Tackling sexual offending is a top priority for the Government. We intend to ensure that the legislative framework enables firm action to be taken against those who abuse others. We are actively considering the recommendations of the sex offences review to Government in the light of more than 700 responses received during the consultation period. We intend to legislate as soon as parliamentary time allows, and I will place a short summary of our proposals in the Libraries of both Houses as soon as possible.
Is the Minister aware of the case in January in which the Crown Prosecution Service could not prosecute a man who had persuaded two 11-year-old girls to undress in front of him because he had not physically touched them? Do the Government intend to close that loophole in the law, and, if so, how urgently do they intend to introduce the necessary legislation?
I was as surprised as many Members about that loophole in the law. We want to ensure that the offences that we introduce are coherent and that they protect vulnerable people, particularly children. I am examining the loophole to ensure that the changes that we propose are coherent. We wish to tackle all possible attempts to abuse children.
Will my right hon. Friend examine a letter that I wrote today to the Secretary of State—I suspect that it will end up on my right hon. Friend's desk—about the difficult and serious case of an assault on a child which has gone unpunished? I suspect that the offence will slip through the net because of proposals to reform sex offences legislation. When my right hon. Friend has read my letter, perhaps he will consider the possibility of linking the issue to the concept of dangerousness, which I know the Department is examining. There are a few abusers who will not otherwise fall easily into the categories that my right hon. Friend is considering.
I shall examine the case about which my hon. Friend has written. It is taking some time to come forward with our proposals because we received more than 700 detailed responses to the review. We are dealing with a complex area and we want to ensure, as far as we can, that all dangerous and violent sex offenders are covered by legislation, and that the sentencing policy that we bring forward, as a result of the Halliday review, is severe on the perpetrators of offences that we all abhor.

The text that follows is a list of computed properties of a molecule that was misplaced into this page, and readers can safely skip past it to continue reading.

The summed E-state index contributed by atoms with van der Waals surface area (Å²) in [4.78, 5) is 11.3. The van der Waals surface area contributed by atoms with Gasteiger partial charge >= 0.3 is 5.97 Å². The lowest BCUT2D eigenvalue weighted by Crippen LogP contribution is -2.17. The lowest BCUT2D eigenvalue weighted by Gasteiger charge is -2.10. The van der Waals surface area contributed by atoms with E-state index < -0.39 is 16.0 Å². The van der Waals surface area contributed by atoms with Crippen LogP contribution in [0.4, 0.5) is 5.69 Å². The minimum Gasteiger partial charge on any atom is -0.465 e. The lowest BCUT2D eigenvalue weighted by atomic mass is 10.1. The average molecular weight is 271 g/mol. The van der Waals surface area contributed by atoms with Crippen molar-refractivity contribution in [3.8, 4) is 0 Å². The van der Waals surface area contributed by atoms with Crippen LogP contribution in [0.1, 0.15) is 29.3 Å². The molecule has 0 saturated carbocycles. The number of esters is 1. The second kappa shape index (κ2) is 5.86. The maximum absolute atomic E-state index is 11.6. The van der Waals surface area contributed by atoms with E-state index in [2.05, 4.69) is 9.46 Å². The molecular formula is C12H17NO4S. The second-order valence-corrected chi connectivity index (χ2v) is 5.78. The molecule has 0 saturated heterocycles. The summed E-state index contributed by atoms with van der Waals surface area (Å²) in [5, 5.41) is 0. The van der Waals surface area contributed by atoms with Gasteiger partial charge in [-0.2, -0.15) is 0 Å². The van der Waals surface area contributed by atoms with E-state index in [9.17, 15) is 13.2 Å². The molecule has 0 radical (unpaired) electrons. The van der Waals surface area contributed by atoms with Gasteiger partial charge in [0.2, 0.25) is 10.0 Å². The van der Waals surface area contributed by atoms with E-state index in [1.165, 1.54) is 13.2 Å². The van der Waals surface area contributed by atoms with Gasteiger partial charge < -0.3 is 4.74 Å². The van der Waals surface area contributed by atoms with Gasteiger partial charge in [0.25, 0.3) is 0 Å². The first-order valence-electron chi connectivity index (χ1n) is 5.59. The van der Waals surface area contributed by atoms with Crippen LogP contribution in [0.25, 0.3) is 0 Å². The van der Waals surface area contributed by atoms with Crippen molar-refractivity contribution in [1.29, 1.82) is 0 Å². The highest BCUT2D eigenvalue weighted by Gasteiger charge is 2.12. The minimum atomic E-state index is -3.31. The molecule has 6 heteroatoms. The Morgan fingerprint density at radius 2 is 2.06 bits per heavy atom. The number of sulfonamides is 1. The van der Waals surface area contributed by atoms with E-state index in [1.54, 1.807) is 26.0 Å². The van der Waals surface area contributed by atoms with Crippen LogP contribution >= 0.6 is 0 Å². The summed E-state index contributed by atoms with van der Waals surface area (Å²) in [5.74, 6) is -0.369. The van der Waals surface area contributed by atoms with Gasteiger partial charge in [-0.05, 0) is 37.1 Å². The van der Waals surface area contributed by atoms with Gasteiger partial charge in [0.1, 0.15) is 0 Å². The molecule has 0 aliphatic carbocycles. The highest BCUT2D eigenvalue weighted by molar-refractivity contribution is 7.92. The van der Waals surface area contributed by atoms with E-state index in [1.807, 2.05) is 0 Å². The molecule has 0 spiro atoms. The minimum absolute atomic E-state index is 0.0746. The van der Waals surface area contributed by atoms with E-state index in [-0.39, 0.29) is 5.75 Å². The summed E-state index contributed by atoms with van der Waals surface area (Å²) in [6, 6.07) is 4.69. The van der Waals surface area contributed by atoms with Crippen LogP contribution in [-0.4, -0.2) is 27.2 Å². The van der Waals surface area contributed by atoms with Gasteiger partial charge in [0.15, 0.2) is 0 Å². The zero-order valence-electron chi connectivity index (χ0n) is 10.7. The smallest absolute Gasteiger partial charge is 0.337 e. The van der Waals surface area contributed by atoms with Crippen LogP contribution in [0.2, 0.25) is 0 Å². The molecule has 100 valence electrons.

I am sure that the Minister is aware of the growing scare about child sex slavery in the United Kingdom, which has been more evident recently. It shames us all that the trade should take place in Britain. The Minister will be aware also that the police tell us that the trade is due to insufficient powers to deal with the merchants of this wicked activity. Given the urgency of the problem, would the Department consider kindly a private Member's Bill that sought exclusively to deal with the issue? If help could be given with drafting and the Department gave it a fair wind to ensure that it passed speedily through the House, it would deal with a dreadful nuisance that must be tackled.
Most important is that the proposals made in legislation are coherent and clear. We must bring forward a package of measures that are designed to tackle a range of issues, one of which the hon. Lady has mentioned. The awful issue to which she referred must be addressed. I want to ensure that the public understand and have confidence in the legislative framework. We must introduce the correct punishment to meet the crimes that are perpetrated. I shall always consider the appropriate vehicles through which to introduce legislation. If possible, it will be best to have a Government package of plans, which we can debate in the House. There has been an opportunity for all parties to contribute to the review, and I shall consider the hon. Lady's contribution.